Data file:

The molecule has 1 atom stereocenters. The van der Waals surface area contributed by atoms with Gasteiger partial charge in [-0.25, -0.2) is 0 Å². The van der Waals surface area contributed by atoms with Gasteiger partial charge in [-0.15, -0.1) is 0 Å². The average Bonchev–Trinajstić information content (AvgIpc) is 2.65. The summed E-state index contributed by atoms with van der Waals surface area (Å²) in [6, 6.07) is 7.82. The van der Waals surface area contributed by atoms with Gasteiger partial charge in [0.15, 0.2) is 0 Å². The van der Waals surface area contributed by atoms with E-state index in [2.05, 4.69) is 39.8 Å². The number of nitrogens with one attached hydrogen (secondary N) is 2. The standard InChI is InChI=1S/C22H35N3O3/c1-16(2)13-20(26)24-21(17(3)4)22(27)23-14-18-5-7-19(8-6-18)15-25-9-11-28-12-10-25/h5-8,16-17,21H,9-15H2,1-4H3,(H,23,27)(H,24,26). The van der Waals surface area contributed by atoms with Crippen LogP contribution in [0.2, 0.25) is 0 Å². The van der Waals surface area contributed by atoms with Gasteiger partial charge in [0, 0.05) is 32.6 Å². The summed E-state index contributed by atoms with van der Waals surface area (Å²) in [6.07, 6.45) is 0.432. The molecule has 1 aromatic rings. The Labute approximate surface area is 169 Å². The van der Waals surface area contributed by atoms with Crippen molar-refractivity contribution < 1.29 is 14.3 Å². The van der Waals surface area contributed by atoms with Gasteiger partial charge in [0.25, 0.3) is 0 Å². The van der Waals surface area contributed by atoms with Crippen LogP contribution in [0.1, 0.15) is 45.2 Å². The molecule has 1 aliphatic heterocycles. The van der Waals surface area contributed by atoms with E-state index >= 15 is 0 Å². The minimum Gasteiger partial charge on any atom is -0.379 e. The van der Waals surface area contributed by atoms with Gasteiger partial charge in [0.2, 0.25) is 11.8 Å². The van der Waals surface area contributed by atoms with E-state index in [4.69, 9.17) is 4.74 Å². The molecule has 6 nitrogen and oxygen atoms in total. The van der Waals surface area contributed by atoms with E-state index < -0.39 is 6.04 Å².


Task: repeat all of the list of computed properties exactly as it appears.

The molecule has 1 atom stereocenters. The van der Waals surface area contributed by atoms with Gasteiger partial charge in [-0.25, -0.2) is 0 Å². The van der Waals surface area contributed by atoms with Gasteiger partial charge in [-0.15, -0.1) is 0 Å². The average Bonchev–Trinajstić information content (AvgIpc) is 2.65. The summed E-state index contributed by atoms with van der Waals surface area (Å²) in [6, 6.07) is 7.82. The van der Waals surface area contributed by atoms with Gasteiger partial charge in [0.15, 0.2) is 0 Å². The van der Waals surface area contributed by atoms with E-state index in [2.05, 4.69) is 39.8 Å². The number of nitrogens with one attached hydrogen (secondary N) is 2. The standard InChI is InChI=1S/C22H35N3O3/c1-16(2)13-20(26)24-21(17(3)4)22(27)23-14-18-5-7-19(8-6-18)15-25-9-11-28-12-10-25/h5-8,16-17,21H,9-15H2,1-4H3,(H,23,27)(H,24,26). The van der Waals surface area contributed by atoms with Crippen LogP contribution in [0.2, 0.25) is 0 Å². The van der Waals surface area contributed by atoms with Gasteiger partial charge in [0, 0.05) is 32.6 Å². The summed E-state index contributed by atoms with van der Waals surface area (Å²) in [6.07, 6.45) is 0.432. The molecule has 1 aromatic rings. The Labute approximate surface area is 169 Å². The van der Waals surface area contributed by atoms with Crippen molar-refractivity contribution < 1.29 is 14.3 Å². The van der Waals surface area contributed by atoms with Gasteiger partial charge in [0.25, 0.3) is 0 Å². The van der Waals surface area contributed by atoms with Crippen LogP contribution in [0.1, 0.15) is 45.2 Å². The molecule has 1 aliphatic heterocycles. The van der Waals surface area contributed by atoms with E-state index >= 15 is 0 Å². The minimum Gasteiger partial charge on any atom is -0.379 e. The van der Waals surface area contributed by atoms with Gasteiger partial charge in [0.2, 0.25) is 11.8 Å². The van der Waals surface area contributed by atoms with E-state index in [4.69, 9.17) is 4.74 Å². The molecule has 6 nitrogen and oxygen atoms in total. The van der Waals surface area contributed by atoms with E-state index < -0.39 is 6.04 Å².